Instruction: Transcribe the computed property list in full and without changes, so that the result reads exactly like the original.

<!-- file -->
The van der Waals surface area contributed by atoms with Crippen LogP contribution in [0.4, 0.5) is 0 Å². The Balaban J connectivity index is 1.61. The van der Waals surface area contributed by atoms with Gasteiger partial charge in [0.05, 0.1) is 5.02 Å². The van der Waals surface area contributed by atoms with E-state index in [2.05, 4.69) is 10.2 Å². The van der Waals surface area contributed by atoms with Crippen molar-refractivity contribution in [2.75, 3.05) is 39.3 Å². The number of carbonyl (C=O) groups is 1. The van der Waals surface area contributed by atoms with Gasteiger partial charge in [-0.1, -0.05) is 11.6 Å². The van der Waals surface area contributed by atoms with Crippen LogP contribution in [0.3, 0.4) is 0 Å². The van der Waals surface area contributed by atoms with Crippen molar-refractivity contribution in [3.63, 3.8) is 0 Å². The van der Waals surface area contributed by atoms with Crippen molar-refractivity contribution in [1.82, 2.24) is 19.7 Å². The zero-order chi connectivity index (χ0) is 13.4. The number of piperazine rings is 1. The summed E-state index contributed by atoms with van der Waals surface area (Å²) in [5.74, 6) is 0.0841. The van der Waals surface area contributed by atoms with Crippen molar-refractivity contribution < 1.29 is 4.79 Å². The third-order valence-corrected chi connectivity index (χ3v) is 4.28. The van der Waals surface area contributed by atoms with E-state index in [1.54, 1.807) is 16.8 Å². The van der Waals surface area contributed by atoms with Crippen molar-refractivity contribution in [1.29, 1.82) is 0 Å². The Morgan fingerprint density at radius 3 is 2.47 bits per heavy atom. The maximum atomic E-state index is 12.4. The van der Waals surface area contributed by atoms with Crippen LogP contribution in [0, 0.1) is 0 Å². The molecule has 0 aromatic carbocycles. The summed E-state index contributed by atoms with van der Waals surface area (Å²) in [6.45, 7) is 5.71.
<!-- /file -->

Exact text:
The van der Waals surface area contributed by atoms with Crippen LogP contribution in [0.4, 0.5) is 0 Å². The Balaban J connectivity index is 1.61. The van der Waals surface area contributed by atoms with Gasteiger partial charge in [0.05, 0.1) is 5.02 Å². The van der Waals surface area contributed by atoms with E-state index in [2.05, 4.69) is 10.2 Å². The van der Waals surface area contributed by atoms with Crippen molar-refractivity contribution in [2.75, 3.05) is 39.3 Å². The number of carbonyl (C=O) groups is 1. The van der Waals surface area contributed by atoms with Gasteiger partial charge in [-0.1, -0.05) is 11.6 Å². The van der Waals surface area contributed by atoms with Crippen LogP contribution in [0.3, 0.4) is 0 Å². The van der Waals surface area contributed by atoms with Crippen molar-refractivity contribution in [3.63, 3.8) is 0 Å². The van der Waals surface area contributed by atoms with Crippen molar-refractivity contribution in [1.82, 2.24) is 19.7 Å². The zero-order chi connectivity index (χ0) is 13.4. The number of piperazine rings is 1. The summed E-state index contributed by atoms with van der Waals surface area (Å²) in [5.74, 6) is 0.0841. The van der Waals surface area contributed by atoms with Crippen molar-refractivity contribution < 1.29 is 4.79 Å². The third-order valence-corrected chi connectivity index (χ3v) is 4.28. The van der Waals surface area contributed by atoms with E-state index in [1.54, 1.807) is 16.8 Å². The van der Waals surface area contributed by atoms with Crippen molar-refractivity contribution in [1.29, 1.82) is 0 Å². The Morgan fingerprint density at radius 3 is 2.47 bits per heavy atom. The maximum atomic E-state index is 12.4. The van der Waals surface area contributed by atoms with Crippen LogP contribution in [0, 0.1) is 0 Å². The molecule has 0 aromatic carbocycles. The summed E-state index contributed by atoms with van der Waals surface area (Å²) in [6.45, 7) is 5.71.